The start of the season is a little later this year, but there have been a number of reports of whale shark sightings from local fisherman. It appears that they have not yet established a regular pattern, as is usual at the start of the season as the plankton is not yet as dense in the whale shark sanctuary and the whale sharks are dispersed over a larger area searching for food. Of course, tourist numbers are very low at the moment and early season tours are a great time to enjoy whale shark watching with no other snorkelers around. 

The snorkeling, diving, dolphin watching, sailing, kayaking, caving, etc. are all superb and when all that gets too much there are idyllic and peaceful beaches for rest and relaxation.

Stay tuned for news of our first whale shark tour.

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Still Seeing Whale Sharks!

The season just goes on and on!

After 3 months of almost continuous sunshine and bone dry conditions, Padre Burgos is now benefiting from some regular overnight and early morning showers. But the winds remain either very light or flat calm, which makes for ideal conditions for just about everything apart from sailing. Certainly the whale sharks seem to be enjoying it, and Padre Burgos Castle Resort set a new record for the latest successful whale shark tour in Southern Leyte, seeing 3 whale sharks on 11 June, 2013. Hopefully this record will be broken soon, with more whale shark tours to come before the end of this wonderful season.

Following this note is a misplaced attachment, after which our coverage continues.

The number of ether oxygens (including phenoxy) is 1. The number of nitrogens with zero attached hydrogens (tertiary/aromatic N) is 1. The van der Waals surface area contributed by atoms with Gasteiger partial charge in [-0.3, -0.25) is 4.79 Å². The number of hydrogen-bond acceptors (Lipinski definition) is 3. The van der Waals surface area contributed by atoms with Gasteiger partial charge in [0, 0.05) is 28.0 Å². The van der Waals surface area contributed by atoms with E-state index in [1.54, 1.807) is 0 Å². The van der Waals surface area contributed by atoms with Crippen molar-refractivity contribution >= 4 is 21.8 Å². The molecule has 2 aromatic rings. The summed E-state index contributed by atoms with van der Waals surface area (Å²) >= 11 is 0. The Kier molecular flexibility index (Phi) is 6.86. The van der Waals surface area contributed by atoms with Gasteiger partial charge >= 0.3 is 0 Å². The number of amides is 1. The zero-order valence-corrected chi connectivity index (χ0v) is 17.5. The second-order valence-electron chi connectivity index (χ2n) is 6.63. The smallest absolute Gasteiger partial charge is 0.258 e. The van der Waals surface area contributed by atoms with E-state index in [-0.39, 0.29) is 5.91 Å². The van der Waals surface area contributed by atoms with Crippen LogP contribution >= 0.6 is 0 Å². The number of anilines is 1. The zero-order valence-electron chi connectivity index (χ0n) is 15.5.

The total number of different whale sharks scientifically identified in Southern Leyte since early February, 2013 now stands at 89. This has really amazed everybody involved in the whale shark watching operations here. Although more whale sharks have been observed at both Donsol and Oslob, the recordings have spanned a considerably longer time – over 400 different whale sharks at Donsol over 6 years and about 120 at Oslob over 1.5 years. With 89 different whale sharks observed here in just 4 months, Sogod Bay really is the whale shark capital of the Philippines – and with a completely natural environment and excellent water visibility for a fabulous whale shark watching experience.

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The Vagaries Of Nature

We continue to see a lot of whale sharks, and the total of different whale sharks seen in Southern Leyte since the beginning of February now stands at 60.